Tag Archives: 9/11

on Netflix Instant Programming, vol. 1 – “Zeitgeist”

The amount of video available to watch instantly on the Netflix streaming service is impressive. Much of it is perfectly entertaining, some is very informative documentary filmmaking, and bits are awful and forgotten creations hanging off the cliff of relevancy.

In this first volume of reviewing what’s out there, I watched the Zeitgeist movie.

Zeitgeist was first mentioned to me in 2007 by a classmate. I thought it sounded interesting but didn’t bother watching until I noticed its availability on Netflix.


The first part of the movie discusses religion and I found it to be a generally objective and inoffensive report. ¬†Devout Christians are sure to take issue with the presentation of Jesus as a continuation in the “Sun God” myth, but as someone who has never strictly followed any religion, I didn’t immediately reject this suggestion.

When the film steers into 9/11 conspiracies in part two, however, my credulity evaporated. This isn’t because I have done my own research to discredit any of the analysis presented in the narrative. It’s because watching the film shift topics so dramatically gave me the sense that I was being “had.”

It’s fairly common for magicians to begin with a sleight of hand – a small, unrelated trick in the opening act to build credibility and disguise the efforts of a larger, harder to believe counterfeit to follow. Did you see me pull the bunny from the hat? Of course, now you’ll believe that I can chop this beautiful woman in half! Or, in the case of Zeitgeist: Did I get you to believe that Jesus is a myth? Great, now I’m going to explain how 9/11 was a hoax!

The cheap enactment of this regularly deployed tactic gave me little confidence in the claims made about the September 11 disaster – that a plane didn’t hit the Pentagon, that the WTC towers collapsed due to controlled demolition, and that the U.S. Government was privy to information that could have prevented human loss.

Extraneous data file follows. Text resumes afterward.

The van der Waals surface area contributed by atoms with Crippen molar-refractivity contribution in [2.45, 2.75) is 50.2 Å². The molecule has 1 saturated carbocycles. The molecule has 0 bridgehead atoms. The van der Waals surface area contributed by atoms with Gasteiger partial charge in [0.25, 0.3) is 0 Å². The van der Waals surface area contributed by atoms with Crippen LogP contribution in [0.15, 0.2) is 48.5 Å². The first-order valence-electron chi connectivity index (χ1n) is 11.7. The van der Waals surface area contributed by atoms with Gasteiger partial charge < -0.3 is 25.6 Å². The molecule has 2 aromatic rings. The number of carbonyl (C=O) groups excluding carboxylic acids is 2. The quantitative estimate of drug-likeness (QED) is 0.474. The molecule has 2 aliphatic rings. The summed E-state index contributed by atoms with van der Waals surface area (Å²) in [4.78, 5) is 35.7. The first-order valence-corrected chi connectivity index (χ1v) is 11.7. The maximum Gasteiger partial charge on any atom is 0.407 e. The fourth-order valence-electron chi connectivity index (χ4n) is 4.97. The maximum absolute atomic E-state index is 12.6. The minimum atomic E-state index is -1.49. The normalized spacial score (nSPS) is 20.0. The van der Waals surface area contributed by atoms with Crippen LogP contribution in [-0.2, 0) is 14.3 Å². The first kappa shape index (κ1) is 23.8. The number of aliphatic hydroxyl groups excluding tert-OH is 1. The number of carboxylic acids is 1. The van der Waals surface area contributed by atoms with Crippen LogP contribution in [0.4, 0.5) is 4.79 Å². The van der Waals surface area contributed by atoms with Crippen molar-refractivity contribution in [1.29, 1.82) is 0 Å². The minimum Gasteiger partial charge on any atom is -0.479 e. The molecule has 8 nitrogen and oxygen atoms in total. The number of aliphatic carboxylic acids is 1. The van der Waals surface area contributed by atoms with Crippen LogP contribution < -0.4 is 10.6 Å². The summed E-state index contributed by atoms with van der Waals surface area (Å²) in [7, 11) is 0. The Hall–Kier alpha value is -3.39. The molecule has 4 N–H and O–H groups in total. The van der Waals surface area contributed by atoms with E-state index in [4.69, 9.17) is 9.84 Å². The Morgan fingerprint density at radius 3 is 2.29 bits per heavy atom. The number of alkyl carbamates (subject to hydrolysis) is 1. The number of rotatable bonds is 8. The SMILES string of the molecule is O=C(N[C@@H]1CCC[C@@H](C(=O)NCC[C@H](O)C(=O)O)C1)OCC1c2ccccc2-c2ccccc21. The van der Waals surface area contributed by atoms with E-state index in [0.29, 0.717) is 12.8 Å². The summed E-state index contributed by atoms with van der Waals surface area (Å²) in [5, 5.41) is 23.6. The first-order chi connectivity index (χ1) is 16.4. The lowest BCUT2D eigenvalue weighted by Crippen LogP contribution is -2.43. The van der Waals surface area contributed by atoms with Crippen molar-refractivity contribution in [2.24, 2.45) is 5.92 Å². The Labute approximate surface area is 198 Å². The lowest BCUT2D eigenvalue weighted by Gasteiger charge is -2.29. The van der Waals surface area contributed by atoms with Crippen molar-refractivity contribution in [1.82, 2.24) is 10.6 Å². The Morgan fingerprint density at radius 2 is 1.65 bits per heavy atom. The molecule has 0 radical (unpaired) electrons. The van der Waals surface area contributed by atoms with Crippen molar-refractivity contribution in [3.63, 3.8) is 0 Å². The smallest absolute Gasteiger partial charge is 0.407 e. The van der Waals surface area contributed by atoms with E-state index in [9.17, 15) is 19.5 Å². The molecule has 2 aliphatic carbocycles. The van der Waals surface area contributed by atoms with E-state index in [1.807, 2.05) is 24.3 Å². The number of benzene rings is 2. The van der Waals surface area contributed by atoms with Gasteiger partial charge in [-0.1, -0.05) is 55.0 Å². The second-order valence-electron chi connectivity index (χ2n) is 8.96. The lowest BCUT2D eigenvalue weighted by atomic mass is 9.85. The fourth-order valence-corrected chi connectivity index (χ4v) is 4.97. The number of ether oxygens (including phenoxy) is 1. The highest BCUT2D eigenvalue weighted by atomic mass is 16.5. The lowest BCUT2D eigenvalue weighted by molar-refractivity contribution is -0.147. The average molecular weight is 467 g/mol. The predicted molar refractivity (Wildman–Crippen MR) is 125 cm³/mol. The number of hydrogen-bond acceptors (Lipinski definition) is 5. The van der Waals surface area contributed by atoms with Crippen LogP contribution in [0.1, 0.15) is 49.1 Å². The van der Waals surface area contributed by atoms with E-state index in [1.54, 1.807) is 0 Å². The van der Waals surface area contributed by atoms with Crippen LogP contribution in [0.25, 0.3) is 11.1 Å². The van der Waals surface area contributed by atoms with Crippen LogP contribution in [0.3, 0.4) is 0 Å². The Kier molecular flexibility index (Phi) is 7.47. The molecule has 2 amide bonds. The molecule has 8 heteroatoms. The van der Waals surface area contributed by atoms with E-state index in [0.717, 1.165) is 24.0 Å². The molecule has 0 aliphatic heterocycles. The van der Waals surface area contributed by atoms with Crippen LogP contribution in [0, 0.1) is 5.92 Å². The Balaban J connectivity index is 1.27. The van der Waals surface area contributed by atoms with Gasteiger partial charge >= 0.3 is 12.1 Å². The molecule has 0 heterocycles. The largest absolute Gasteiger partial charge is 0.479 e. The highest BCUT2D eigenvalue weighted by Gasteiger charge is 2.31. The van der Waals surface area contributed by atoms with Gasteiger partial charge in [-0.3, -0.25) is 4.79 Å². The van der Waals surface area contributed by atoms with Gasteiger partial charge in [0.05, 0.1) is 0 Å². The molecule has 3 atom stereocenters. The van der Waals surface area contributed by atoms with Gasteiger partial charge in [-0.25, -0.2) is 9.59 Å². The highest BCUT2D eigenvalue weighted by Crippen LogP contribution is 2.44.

Some of the eyewitness accounts recorded by the media during the event do open up interpretations askance from the near universally accepted story that the towers collapsed due to heat damage from jet-fuel fires. Interviewees report hearing ground and basement level explosions before the crashes, and engineers claim they designed the buildings to sustain jetliner impact. However in part three, the film itself suggests these media reports can’t be trusted, as the narrator claims the mass media is simply a puppet of the ‘invisible government’.

As the film changes course again in part three, to uncover the hidden realities of the Federal Reserve system, I found my interest piqued but my frame of reference missing. Surely whatever ideas presented are concepts on the fringe of the mainstream, but I simply don’t know enough about economics and monetary policy to believe or disbelieve in the film’s thesis.

Like corroded pennies fallen into the bottom of my car’s cupholder, I guess some of the ideas in this film have value, but what are old dirty coins really worth, anyway?

10 Years

I spend ordinary days with the basic assumption of personal safety, I almost imagine that crime is fiction, it doesn’t exist in my reality as long as I don’t think of it. But on this day it is impossible to ignore.¬† The veil of absolute safety is fragile, the question of how to survive in the world becomes prevalent under the weight of today’s memories.

And yet, changing my way of life, succumbing to the fears realized by the reminder of tragedy, is not an option. The opposite action – living freely, happily – is appropriate in order to transcend the intentions of those who provoked this sadness.